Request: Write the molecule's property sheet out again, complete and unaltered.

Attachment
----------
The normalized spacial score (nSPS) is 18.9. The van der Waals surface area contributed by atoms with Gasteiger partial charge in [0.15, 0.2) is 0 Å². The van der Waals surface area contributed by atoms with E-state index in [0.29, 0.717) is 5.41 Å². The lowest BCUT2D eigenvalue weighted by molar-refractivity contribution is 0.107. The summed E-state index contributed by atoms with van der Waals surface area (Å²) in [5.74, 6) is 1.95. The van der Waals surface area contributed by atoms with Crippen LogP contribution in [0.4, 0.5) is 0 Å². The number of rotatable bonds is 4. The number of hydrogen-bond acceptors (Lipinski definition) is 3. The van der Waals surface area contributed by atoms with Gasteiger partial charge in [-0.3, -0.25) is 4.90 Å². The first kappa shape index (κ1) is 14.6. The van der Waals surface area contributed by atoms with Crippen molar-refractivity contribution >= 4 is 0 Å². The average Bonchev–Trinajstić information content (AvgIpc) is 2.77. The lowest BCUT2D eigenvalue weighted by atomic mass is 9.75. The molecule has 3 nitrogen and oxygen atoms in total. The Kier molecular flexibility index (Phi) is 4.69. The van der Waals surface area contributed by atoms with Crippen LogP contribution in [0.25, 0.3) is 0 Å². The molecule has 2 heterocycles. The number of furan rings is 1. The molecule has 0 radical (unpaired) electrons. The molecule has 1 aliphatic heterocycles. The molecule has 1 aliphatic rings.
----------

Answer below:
The normalized spacial score (nSPS) is 18.9. The van der Waals surface area contributed by atoms with Gasteiger partial charge in [0.15, 0.2) is 0 Å². The van der Waals surface area contributed by atoms with E-state index in [0.29, 0.717) is 5.41 Å². The lowest BCUT2D eigenvalue weighted by molar-refractivity contribution is 0.107. The summed E-state index contributed by atoms with van der Waals surface area (Å²) in [5.74, 6) is 1.95. The van der Waals surface area contributed by atoms with Crippen LogP contribution in [0.4, 0.5) is 0 Å². The number of rotatable bonds is 4. The number of hydrogen-bond acceptors (Lipinski definition) is 3. The van der Waals surface area contributed by atoms with Gasteiger partial charge in [-0.3, -0.25) is 4.90 Å². The first kappa shape index (κ1) is 14.6. The van der Waals surface area contributed by atoms with Crippen molar-refractivity contribution >= 4 is 0 Å². The average Bonchev–Trinajstić information content (AvgIpc) is 2.77. The lowest BCUT2D eigenvalue weighted by atomic mass is 9.75. The molecule has 3 nitrogen and oxygen atoms in total. The Kier molecular flexibility index (Phi) is 4.69. The van der Waals surface area contributed by atoms with Crippen LogP contribution in [0.25, 0.3) is 0 Å². The molecule has 2 heterocycles. The number of furan rings is 1. The molecule has 0 radical (unpaired) electrons. The molecule has 1 aliphatic heterocycles. The molecule has 1 aliphatic rings.